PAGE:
Chris: Well, you do these things that we’ve done with some of our clients. We’ve helped them along the road. So the first one would be release an authentic (underlined) letter from the top.

Matt: It’s important because it should be authentic. It should be honest, and it should do a handful of things, really. It should explain why the disaster has happened, and it should hopefully try and give an indication of when the disaster would be finished by. So, a good example might be that you are having problems with a new system perhaps, but you’ve brought that new system in to improve your overall service. So through communicating and saying, ‘Look, we really want to make sure that - I dunno - we used to deliver things and it used to take us three days, but now we wanna make, we’re trying to put systems in place that mean we can deliver the next day.’ So explaining that you’ve brought something in, it’s causing problems, actually now stuff’s going out seven days, but once we get the system working properly it will improve our overall service to you. And apologising, as well, is very important. So this authentic letter, preferably from someone at the very top of the organisation, that talks directly to the customers, as an open letter, that can be referred back to from your customer relations team, and everything like that, is a key tool to help maintain those good relations.

Chris: Yeah, and your customers will know then that this is more likely to be a one-off occurrence, and you’ve actually addressed it rather than just swept it under the carpet somewhere.

Matt: Yeah, and resource your customer service. So if you know that something’s gone wrong, you know that there’s going to be extra phone calls with people complaining, or people complaining online that you need to react to, resource them, make sure they can do this quickly. Because even that customer service then needs to be as great as it can be. And you should go down into really fine detail here, and make sure that every review is answered online, and that the tone of voice is looked at as well. So this brings us to the next bit really. In all of those complaints, make sure they’re answered, that you’ve apologised, and sometimes maybe some compensation may even be in order if you’ve really damaged a customer. Your customers will destroy you if you do not properly look after them. It’s all about maintaining your brand. So, answer, apologise and compensate. And then we move to focus and fix.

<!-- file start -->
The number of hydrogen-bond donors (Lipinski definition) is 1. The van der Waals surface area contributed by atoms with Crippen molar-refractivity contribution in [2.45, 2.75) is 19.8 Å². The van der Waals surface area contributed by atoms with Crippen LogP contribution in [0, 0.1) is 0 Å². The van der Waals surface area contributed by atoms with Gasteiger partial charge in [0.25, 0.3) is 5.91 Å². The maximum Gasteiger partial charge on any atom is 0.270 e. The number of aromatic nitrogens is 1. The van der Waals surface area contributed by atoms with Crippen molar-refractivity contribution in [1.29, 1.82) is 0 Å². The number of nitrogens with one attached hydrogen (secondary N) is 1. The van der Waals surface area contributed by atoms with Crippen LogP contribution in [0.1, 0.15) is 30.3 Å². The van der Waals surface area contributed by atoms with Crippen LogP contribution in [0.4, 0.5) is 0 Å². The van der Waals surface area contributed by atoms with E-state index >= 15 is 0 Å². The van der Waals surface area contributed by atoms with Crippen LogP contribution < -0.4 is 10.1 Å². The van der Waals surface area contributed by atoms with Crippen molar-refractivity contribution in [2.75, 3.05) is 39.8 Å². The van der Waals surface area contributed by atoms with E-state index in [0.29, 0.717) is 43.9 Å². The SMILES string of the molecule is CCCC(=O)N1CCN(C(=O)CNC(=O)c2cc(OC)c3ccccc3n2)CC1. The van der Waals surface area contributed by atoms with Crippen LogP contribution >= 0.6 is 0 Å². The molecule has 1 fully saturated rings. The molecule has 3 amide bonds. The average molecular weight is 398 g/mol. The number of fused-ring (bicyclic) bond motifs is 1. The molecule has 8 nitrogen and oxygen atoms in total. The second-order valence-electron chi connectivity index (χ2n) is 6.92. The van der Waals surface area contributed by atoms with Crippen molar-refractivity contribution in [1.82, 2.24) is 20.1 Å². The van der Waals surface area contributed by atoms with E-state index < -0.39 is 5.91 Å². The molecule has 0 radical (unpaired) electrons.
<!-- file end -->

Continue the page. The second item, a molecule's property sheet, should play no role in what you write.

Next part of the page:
Chris: Yeah, focus and fix. You’ve underlined both of those.

Matt: I have underlined both of those.

Chris: Why?

Matt: It’s just really important. Imagine you are, or have been, let down by a brand in some way, or a brand has done something that you think is really bad. I dunno, maybe your oil tanker has spilled oil all over a beach somewhere. It’s very important that your customers, and your suppliers, and everybody who connects with your brand, see that this is your entire focus now. If you then at the same time as this kind of horror show, the earthquake is happening around them, if at that point you’re doing things like, ‘Hey, I’m releasing a new product over here,’ or spending all this money on a trade show, or doing something that isn’t focused on their issue, then they’re gonna feel really neglected and left out. So drop everything else, anything that’s being planned to be released or any new service, or anything like that, stop it until it’s fixed, and until you’re happy. After that, release what you’ve learned. Explain that the problem is over, and communicate really well, thanking them for their patience, thanking for the amazing support you’ve had from your customer service team, from all of your loyal customers, and say, ‘We have now reached this point, and this is what we’ve learned, and this is what we’re going to concentrate on next. Then at that point, that's when you can go, ‘Hey, here’s some shiny new products,’ or ‘here’s the next thing we’re working on,’ and (touch wood) you’ve learned enough for those next releases not to cause the next earthquake.

Chris: Yeah.

Matt: Oh, it’s coming! It’s coming! That was us!

Chris: We better get out of here! Good luck with your disaster!